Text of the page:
and Xinca)
Literacy: definition: age 15 and over can read
and write
total population: 63.6%
male: 68.7%
female: 58.5% (2000 est.)

Government Guatemala
Country name: conventional long form: Republic of
conventional short form: Guatemala
local short form: Guatemala
local long form: Republica de
Government type: constitutional democratic republic
Capital: Guatemala
Administrative divisions: 22 departments (departamentos,
singular - departamento); Alta
Verapaz, Baja Verapaz,
Chimaltenango, Chiquimula, El
Progreso, Escuintla, Guatemala,
Huehuetenango, Izabal, Jalapa,
Jutiapa, Peten, Quetzaltenango,
Quiche, Retalhuleu, Sacatepequez,
San Marcos, Santa Rosa, Solola,
Suchitepequez, Totonicapan, Zacapa
Independence: 15 September 1821 (from Spain)
National holiday: Independence Day, 15 September
Constitution: 31 May 1985, effective 14 January
1986; note - suspended 25 May 1993
by former President SERRANO;
reinstated 5 June 1993 following
ouster of president; amended
November 1993
Legal system: civil law system; judicial review of
legislative acts; has not accepted
compulsory ICJ jurisdiction
Suffrage: 18 years of age; universal (active
duty members of the armed forces may
not vote)
Executive branch: chief of state: President Alfonso
Antonio PORTILLO Cabrera (since 14
January 2000); Vice President Juan
Francisco REYES Lopez (since 14
January 2000); note - the president
is both the chief of state and head
of government
head of government: President
Alfonso Antonio PORTILLO Cabrera
(since 14 January 2000); Vice
President Juan Francisco REYES Lopez
(since 14 January 2000); note - the
president is both the chief of state
and head of government
cabinet: Council of Ministers
appointed by the president
elections: president elected by
popular vote for a four-year term;
election last held 7 November 1999;
runoff held 26 December 1999 (next
to be held NA November 2003)
election results: Alfonso Antonio
PORTILLO Cabrera elected president;
percent of vote - Alfonso Antonio
PORTILLO Cabrera (FRG) 68%, Oscar
BERGER Perdomo (PAN) 32%
Legislative branch: unicameral Congress of the Republic
or Congreso de la Republica (113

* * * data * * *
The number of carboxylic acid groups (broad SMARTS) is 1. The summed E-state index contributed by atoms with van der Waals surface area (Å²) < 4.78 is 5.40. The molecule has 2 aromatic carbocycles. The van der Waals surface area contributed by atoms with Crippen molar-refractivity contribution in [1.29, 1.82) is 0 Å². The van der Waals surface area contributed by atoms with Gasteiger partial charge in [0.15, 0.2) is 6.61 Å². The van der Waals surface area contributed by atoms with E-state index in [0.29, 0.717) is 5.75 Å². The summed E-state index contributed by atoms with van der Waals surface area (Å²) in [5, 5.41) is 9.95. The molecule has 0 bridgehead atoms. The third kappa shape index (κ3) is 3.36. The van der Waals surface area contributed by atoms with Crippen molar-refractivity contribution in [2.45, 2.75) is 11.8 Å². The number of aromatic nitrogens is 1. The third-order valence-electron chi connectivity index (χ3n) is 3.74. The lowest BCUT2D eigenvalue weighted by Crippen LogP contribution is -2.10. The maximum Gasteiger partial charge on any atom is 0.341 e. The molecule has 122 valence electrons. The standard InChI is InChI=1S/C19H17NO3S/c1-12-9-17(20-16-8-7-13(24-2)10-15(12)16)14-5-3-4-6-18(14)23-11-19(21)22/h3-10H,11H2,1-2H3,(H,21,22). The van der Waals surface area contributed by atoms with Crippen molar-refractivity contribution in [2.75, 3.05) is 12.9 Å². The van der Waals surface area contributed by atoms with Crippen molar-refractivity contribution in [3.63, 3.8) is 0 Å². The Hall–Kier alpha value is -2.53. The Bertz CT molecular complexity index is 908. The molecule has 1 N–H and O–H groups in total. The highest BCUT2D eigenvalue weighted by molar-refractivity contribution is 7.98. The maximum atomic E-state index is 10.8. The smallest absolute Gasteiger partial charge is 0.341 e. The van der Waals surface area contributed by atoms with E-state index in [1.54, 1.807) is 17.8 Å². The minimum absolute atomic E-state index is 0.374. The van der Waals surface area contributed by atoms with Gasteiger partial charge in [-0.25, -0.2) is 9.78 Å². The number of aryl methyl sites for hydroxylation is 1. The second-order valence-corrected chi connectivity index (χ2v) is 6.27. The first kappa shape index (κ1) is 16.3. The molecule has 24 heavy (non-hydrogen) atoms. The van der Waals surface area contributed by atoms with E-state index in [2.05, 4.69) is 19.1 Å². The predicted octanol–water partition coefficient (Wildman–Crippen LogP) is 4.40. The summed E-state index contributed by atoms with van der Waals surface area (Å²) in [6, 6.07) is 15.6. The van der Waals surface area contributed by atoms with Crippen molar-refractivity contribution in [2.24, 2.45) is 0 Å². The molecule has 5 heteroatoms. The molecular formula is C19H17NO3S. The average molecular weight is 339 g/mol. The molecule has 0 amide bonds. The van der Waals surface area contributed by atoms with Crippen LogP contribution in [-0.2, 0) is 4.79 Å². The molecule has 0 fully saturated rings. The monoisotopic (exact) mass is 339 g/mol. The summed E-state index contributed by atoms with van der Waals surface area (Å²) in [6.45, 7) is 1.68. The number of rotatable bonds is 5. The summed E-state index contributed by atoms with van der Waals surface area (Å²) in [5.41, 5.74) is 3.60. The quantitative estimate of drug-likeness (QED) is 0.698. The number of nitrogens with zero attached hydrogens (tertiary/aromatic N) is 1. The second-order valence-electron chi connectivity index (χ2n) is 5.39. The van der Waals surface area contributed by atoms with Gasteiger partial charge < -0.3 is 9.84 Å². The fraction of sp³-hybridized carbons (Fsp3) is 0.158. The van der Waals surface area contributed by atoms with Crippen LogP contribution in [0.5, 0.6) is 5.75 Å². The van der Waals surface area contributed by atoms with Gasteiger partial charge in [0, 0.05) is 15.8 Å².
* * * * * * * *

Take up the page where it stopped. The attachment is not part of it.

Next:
seats; members are elected by
popular vote to serve four-year
elections: last held 7 November 1999
(next to be held NA November 2003)
note: for the 7 November 1999
election, the number of
congressional seats increased to 113
from 80
election results: percent of vote by
party - NA%; seats by party - FRG
63, PAN 37, ANN 9, DCG 2, UD/LOV 1,
Judicial branch: Supreme Court of Justice or Corte
Suprema de Justicia (thirteen
members serve concurrent five-year
terms and elect a president of the
Court each year from among their
number; the president of the Supreme
Court of Justice also supervises
trial judges around the country, who
are named to five-year terms);
Constitutional Court or Corte de
Constitutcionalidad (five judges are
elected for concurrent five-year
terms by Congress, each serving one
year as president of the
Constitutional Court; one is elected
by Congress, one elected by the
Supreme Court of Justice, one
appointed by the President, one
elected by Superior Counsel of
Universidad San Carlos de Guatemala,
and one by Colegio de Abogados)
Political parties and leaders: Authentic Integral Development or
DIA [Jorge Luis ORTEGA]; Democratic
Union or UD [Jose Luis CHEA
Urruela]; Green Party or LOV [Jose
ASTURIAS Rudecke]; Guatemalan
Christian Democracy or DCG [Vinicio
CEREZO Arevalo]; Guatemalan National
Revolutionary Unity or URNG [Pablo
MONSANTO, also known as Jorge SOTO];
Guatemalan Republican Front or FRG
[Efrain RIOS Montt]; New Nation
Alliance or ANN [leader NA], which
includes the URNG; National
Advancement Party or PAN [Leonel